Sears is not the only one. I wont buy Ryobi either for the same reason
(they make a lot of Craftsman tools too) No matter what the brand, spare
parts are a big markup. If you can find the same pat through industrial
supply houses, they are going to be far cheaper than the same item with the
"genuine XXX brand" sticker on them.
I needed a hydraulic pump for a machine at work. I called the manufacturer
and they wanted $5400, but would give us a 10% discount. Found the same
pump from a hydraulics supply house for $1200. Very common practice.
I have no argument that distributor parts are less expensive in general
than OEM, nor do I have any lack of experience in using same. The point
is, Ryobi/Craftsman/whoever aren't making these bearings, etc.,
themsleves, they're buying from the same manufacturers as are
JD/Case-IH/Delta. Whether a particular bearing is available open stock
has more to do w/ sheer volume than any planned obsolescence or attempt
at controlling spare patrs availability.
I had a heck of a time getting a replacement rear wheel bearing for the
old '59 38-series Chevy truck a few years ago when needed replacement
owing to some water having collected in rear end and pitted them
severely. The OEM were Timken, but the particular style is no longer
used in new vehicles and numbers aren't there to continue to produce
it. Finally found some "new old stock", but it took a couple of months
Small bearings, for example, of the type in many hand tools just are not
"common enough" to make for good markets for replacement--
We have a Sears concrete mixer. A while back the electrical switch
failed on it. Having a factory Sears repair center not more than a
mile from our house, I went up there to see if they could replace it.
The switch was in a rubber housing (water resistant). They could find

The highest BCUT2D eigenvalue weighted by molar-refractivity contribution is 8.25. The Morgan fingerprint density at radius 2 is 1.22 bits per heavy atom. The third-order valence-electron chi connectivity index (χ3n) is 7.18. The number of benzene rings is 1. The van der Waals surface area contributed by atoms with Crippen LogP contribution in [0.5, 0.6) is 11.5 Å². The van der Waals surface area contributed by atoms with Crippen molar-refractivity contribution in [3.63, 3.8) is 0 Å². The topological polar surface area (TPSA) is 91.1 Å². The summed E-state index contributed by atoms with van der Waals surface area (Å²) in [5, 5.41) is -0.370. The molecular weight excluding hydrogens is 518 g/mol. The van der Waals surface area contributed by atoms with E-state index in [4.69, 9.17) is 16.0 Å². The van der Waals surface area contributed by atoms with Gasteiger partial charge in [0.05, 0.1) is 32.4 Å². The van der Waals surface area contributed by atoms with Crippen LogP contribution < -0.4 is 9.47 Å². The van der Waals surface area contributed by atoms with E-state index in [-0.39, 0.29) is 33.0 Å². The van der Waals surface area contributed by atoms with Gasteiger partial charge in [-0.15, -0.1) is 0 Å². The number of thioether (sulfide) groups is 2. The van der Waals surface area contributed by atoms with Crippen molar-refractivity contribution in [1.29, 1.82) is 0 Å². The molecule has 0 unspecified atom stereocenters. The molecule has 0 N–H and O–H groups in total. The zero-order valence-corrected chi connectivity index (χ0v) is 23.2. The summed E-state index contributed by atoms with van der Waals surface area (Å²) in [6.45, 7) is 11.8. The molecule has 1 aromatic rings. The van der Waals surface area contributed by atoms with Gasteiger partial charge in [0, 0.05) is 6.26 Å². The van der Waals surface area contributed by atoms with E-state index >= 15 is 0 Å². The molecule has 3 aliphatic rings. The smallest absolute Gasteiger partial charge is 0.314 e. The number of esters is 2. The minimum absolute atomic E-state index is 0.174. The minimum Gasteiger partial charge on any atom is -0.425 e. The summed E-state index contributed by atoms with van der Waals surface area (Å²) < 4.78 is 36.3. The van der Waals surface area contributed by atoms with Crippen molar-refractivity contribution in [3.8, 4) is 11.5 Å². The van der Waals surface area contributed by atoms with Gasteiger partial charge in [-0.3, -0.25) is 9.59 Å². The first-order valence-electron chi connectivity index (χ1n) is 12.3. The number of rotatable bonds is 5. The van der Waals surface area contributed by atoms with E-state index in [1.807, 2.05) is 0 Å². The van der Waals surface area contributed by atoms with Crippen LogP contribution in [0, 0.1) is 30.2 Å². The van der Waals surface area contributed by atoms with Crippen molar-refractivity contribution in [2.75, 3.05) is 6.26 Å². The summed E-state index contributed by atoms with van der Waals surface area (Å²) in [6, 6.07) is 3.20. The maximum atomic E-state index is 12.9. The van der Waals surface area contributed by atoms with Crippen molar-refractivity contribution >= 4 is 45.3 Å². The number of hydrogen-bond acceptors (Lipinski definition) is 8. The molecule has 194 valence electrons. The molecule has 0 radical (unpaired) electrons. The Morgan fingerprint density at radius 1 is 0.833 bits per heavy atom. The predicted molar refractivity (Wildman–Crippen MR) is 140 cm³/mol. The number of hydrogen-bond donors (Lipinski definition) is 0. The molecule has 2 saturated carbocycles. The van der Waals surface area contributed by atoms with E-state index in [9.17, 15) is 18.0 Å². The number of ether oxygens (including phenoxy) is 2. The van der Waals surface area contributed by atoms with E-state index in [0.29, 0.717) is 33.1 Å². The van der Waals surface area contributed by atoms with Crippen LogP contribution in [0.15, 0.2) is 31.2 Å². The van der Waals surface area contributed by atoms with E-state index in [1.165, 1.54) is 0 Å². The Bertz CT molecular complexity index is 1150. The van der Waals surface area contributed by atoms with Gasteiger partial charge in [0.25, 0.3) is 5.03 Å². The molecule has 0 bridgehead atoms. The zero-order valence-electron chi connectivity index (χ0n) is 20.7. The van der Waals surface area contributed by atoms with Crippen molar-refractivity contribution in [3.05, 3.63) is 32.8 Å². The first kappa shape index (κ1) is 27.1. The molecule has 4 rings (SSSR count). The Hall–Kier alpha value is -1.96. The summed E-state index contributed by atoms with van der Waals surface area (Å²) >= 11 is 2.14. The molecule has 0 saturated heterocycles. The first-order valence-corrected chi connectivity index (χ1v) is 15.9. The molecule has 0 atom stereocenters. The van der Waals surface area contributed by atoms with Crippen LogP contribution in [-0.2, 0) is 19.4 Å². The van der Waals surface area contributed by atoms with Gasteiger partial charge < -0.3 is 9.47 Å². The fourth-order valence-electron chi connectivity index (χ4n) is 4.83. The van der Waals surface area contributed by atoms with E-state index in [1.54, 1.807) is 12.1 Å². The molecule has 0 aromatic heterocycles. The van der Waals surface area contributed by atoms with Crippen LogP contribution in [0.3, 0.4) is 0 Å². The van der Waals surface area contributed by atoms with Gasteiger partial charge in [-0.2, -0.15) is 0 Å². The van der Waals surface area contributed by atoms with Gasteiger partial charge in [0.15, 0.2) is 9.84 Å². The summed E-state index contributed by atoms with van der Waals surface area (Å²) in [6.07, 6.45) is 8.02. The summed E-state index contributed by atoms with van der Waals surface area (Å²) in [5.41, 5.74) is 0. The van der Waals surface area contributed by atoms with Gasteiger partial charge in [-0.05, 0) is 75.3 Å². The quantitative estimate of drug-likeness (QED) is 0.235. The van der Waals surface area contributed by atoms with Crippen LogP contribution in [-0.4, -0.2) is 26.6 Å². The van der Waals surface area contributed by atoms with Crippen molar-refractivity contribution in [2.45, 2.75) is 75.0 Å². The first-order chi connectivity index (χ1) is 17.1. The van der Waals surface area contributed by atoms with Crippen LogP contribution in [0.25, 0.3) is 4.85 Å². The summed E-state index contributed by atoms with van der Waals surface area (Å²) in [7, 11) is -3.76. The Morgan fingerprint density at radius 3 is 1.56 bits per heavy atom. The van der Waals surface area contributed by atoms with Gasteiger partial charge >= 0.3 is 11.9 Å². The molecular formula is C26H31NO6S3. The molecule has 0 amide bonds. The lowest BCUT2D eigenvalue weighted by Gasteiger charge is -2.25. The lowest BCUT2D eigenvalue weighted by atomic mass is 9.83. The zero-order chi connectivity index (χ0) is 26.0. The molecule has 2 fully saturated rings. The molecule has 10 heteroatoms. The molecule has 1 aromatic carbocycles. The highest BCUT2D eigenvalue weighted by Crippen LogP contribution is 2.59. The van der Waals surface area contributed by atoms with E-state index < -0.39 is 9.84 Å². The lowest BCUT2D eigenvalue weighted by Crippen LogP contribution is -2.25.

the part, and if it had still been available (listed as NLA) it would
have been about $150.00. So I cut open the rubber housing to see what
the actual switch looked like. I took it out, went to the local mom &
pop hardware store (yes, we a fortunate enough to have a few of those
still around) and found an exact replacement switch for under $5.00.
Just had to fit it back into the rubber housing and seal it back up
with a urethane sealer (NP-1 in this case.)
I spent far less than $145.00 worth of time fixing the problem. Sears
will hold you up on some repairs. Local hardware stores can be your
friend if you know what to look for!:~)
(Remove the Primes before e-mailing me)
Many years ago I had snow blower that used an internal toothed gear as a
speed reducer. When I went to B-S for the replacement I was bent out of
shape over the price. I bitched about it to my neighbor who worked for an
appliance manufacturer. He told to figure repair parts sold for about ten
times the cost of manufacture. The high cost is related (at least in part)
to the mfgr having to hold the part in inventory, tying up the money in the
hope that someday someone would want it. And eventually it got sold or
discarded and then became NLA.
Of course if you are looking for an industry standard part such as a
bearing, switch, belt etc. you have better choices.
Amongst my tools there's a pair of diagonal cutting pliers with a notch
like that in the jaws, "EDM"d into them by my cutting a lamp cord that
had somehow plugged itself back in ..... I know I'd unplugged it first.
It's good for stripping wire. <G>
I just know I'm not alone....
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